Like a change of momentum in a big game, the last two weeks have brought an almost palpable shift — and for President Barack Obama, a long-running nightmare of bad news. The economy, which had been strengthening, suddenly downshifted. The jobless rate ticked up. Growth estimates were revised down.
The political significance of events comes not in the snapshot but in the trend, and when a favorable trend for an incumbent suddenly breaks and turns bad, the effect can be politically devastating. Supporters lose hope. Once-friendly pundits turn away, giving permission to others to do the same.
For Obama, nothing seems to be working. His attacks on Republican Mitt Romney for the latter’s work at Bain Capital failed to find support even from key surrogates, such as Newark Mayor Cory Booker, Massachusetts Gov. Deval Patrick or former president Bill Clinton — who wandered even further from the script by saying Romney’s career at Bain was “stellar.”
Clinton backtracked, then undercut Obama again on CNBC, when the former president said he would have “no problem” extending the Bush tax cuts. He backtracked again and said the tax cuts shouldn’t be extended for upper-income earners, but the damage was done. Some commentators began speculating that Clinton wants Obama to lose.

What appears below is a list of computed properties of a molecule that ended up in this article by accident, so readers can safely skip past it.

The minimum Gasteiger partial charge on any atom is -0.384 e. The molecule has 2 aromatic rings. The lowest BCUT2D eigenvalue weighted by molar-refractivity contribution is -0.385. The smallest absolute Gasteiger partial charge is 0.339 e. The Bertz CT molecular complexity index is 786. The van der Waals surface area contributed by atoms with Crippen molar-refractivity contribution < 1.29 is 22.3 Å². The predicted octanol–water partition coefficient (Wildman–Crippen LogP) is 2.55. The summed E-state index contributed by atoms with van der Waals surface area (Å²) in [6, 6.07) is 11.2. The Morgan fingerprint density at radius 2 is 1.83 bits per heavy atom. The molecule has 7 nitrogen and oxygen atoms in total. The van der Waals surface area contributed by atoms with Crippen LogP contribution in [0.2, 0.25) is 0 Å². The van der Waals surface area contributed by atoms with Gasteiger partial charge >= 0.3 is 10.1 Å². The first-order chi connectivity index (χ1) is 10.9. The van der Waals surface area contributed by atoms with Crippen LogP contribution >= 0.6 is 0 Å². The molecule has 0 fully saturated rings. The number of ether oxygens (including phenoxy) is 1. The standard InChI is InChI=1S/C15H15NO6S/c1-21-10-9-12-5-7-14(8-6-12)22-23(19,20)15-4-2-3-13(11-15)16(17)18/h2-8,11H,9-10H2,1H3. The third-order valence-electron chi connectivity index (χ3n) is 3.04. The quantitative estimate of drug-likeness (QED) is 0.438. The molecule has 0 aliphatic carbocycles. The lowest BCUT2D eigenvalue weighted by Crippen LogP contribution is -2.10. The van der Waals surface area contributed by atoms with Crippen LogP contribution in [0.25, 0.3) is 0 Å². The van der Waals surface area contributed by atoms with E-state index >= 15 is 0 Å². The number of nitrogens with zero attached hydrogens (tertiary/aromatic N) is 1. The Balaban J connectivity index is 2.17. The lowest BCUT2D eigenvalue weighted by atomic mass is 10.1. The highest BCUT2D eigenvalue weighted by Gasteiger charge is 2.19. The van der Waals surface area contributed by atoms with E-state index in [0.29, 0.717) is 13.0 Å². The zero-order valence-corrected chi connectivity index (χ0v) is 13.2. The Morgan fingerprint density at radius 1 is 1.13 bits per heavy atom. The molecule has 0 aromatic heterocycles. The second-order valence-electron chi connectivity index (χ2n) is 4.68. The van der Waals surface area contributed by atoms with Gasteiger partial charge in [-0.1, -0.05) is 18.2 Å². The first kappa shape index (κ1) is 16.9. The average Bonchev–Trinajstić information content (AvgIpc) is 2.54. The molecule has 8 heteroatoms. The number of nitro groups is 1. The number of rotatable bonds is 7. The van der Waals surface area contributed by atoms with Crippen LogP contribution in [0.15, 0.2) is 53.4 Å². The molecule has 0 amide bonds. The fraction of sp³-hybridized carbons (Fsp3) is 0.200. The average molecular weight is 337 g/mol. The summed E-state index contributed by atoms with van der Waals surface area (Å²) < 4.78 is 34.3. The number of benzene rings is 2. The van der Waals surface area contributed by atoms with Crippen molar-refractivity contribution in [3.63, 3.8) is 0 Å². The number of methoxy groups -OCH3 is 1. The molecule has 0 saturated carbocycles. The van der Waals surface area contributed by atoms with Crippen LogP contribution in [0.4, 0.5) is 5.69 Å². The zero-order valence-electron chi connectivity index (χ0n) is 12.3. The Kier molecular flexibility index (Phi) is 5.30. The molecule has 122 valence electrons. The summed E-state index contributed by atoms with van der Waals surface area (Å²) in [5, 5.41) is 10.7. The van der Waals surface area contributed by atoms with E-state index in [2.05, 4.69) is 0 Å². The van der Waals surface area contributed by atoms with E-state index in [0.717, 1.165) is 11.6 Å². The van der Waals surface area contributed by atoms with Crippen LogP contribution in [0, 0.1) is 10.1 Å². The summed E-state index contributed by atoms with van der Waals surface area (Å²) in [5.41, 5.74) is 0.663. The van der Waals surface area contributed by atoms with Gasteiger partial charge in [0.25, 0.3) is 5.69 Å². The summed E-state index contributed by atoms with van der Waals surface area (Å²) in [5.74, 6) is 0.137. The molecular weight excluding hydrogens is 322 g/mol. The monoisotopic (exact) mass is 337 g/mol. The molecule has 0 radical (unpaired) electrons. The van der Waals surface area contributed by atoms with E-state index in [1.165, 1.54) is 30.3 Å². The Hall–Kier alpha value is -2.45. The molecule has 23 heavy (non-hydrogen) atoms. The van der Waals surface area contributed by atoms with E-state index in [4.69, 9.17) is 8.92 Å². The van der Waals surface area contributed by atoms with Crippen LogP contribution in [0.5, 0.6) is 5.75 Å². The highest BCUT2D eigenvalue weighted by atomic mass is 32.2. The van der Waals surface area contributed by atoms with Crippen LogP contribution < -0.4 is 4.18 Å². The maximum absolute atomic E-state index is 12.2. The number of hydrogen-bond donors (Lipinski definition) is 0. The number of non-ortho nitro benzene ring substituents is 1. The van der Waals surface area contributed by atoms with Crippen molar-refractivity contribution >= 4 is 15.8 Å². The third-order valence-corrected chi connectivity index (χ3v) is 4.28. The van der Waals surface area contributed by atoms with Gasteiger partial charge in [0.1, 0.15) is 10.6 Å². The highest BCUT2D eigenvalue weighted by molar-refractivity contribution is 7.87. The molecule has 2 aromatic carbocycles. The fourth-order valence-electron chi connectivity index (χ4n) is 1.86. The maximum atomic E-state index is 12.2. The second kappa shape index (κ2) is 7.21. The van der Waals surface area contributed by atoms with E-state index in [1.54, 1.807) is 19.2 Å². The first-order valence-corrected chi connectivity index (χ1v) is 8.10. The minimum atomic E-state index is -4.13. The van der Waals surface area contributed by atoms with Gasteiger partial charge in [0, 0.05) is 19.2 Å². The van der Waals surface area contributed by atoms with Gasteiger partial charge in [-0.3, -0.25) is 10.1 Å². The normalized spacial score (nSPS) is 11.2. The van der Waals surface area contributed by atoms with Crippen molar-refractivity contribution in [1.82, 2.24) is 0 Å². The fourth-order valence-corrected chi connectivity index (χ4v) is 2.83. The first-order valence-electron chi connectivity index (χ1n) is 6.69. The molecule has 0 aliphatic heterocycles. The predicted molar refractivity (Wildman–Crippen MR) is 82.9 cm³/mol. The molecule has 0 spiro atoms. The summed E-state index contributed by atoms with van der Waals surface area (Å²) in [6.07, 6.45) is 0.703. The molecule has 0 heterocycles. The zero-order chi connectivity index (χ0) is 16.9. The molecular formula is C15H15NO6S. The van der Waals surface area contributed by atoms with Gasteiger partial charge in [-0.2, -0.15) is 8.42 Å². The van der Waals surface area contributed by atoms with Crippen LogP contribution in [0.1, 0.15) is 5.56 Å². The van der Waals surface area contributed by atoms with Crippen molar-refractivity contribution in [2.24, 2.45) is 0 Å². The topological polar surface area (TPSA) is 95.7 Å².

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Then came Tuesday’s recall election in Wisconsin, where Gov. Scott Walker prevailed handily in a bitter campaign prompted by his reform of public-sector union privileges.
Walker had dared to eliminate the holy of holies: No longer would the state automatically collect dues from union members. Members could decide for themselves whether they would pay and many took that option. Membership in a key union, the American Federation of State, County and Municipal Employees, promptly cratered.
Walker had attacked the fortress of union power and not only survived, but emerged with a larger proportion of the vote than in his election two years ago. Walker’s triumph added to the sense of a rising GOP tide heading into the November elections, and it suggests the realm of the possible for Republicans may be more expansive than previously believed. Could Wisconsin, a deep blue state since 1984, be in play for Romney?
Romney, chronically off guard in the primaries, has been campaigning with more confidence. He popped up at the Solyndra building in California, reminding voters of Obama’s green jobs fantasies — while Romney hecklers ambushed Obama campaign strategist David Axelrod in Boston.
“If they’re going to be heckling us,” Romney said, “we’re not going to sit back and play by different rules.”
None of this ensures a Romney victory, as a Gallup poll of swing states indicates. The poll, taken in March, was the last such battleground-state survey available. As a recent post at a website run by the University of Virginia’s Larry Sabato noted, swing voters are almost as negative toward Obama as Romney supporters. But surprisingly, these voters were not yet ready to declare for Romney.
The poll was taken before May’s economic downshift and the picture may well be different now. But it crystallized Romney’s challenge. For many voters, he remains a cipher. Many are clearly looking for a reason to dump the incumbent. The question now is whether Romney can fill in the blanks about his character and persona, and articulate the overarching problem for which he stands as a solution.